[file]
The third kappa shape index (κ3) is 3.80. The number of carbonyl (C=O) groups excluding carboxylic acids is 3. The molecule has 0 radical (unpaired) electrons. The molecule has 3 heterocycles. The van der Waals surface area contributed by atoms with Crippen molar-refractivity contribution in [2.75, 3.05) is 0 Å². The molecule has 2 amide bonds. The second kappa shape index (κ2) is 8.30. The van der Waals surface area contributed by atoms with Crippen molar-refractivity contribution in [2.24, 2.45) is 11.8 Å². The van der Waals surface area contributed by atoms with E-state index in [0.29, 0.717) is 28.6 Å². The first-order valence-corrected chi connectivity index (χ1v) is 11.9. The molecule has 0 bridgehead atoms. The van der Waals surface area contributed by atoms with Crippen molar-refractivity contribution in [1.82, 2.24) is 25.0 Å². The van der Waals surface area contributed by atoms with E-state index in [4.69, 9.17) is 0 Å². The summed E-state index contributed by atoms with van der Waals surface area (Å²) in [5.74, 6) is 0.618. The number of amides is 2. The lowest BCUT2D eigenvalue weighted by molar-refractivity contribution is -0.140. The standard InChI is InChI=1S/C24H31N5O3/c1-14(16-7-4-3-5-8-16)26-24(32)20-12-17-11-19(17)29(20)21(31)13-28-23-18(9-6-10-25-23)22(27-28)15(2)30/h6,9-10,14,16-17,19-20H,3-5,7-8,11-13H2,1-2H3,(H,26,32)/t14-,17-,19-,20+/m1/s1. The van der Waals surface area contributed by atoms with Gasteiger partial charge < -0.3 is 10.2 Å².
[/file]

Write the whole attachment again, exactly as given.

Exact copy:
The third kappa shape index (κ3) is 3.80. The number of carbonyl (C=O) groups excluding carboxylic acids is 3. The molecule has 0 radical (unpaired) electrons. The molecule has 3 heterocycles. The van der Waals surface area contributed by atoms with Crippen molar-refractivity contribution in [2.75, 3.05) is 0 Å². The molecule has 2 amide bonds. The second kappa shape index (κ2) is 8.30. The van der Waals surface area contributed by atoms with Crippen molar-refractivity contribution in [2.24, 2.45) is 11.8 Å². The van der Waals surface area contributed by atoms with E-state index in [0.29, 0.717) is 28.6 Å². The first-order valence-corrected chi connectivity index (χ1v) is 11.9. The molecule has 0 bridgehead atoms. The van der Waals surface area contributed by atoms with Crippen molar-refractivity contribution in [1.82, 2.24) is 25.0 Å². The van der Waals surface area contributed by atoms with E-state index in [4.69, 9.17) is 0 Å². The summed E-state index contributed by atoms with van der Waals surface area (Å²) in [5.74, 6) is 0.618. The number of amides is 2. The lowest BCUT2D eigenvalue weighted by molar-refractivity contribution is -0.140. The standard InChI is InChI=1S/C24H31N5O3/c1-14(16-7-4-3-5-8-16)26-24(32)20-12-17-11-19(17)29(20)21(31)13-28-23-18(9-6-10-25-23)22(27-28)15(2)30/h6,9-10,14,16-17,19-20H,3-5,7-8,11-13H2,1-2H3,(H,26,32)/t14-,17-,19-,20+/m1/s1. The van der Waals surface area contributed by atoms with Gasteiger partial charge < -0.3 is 10.2 Å².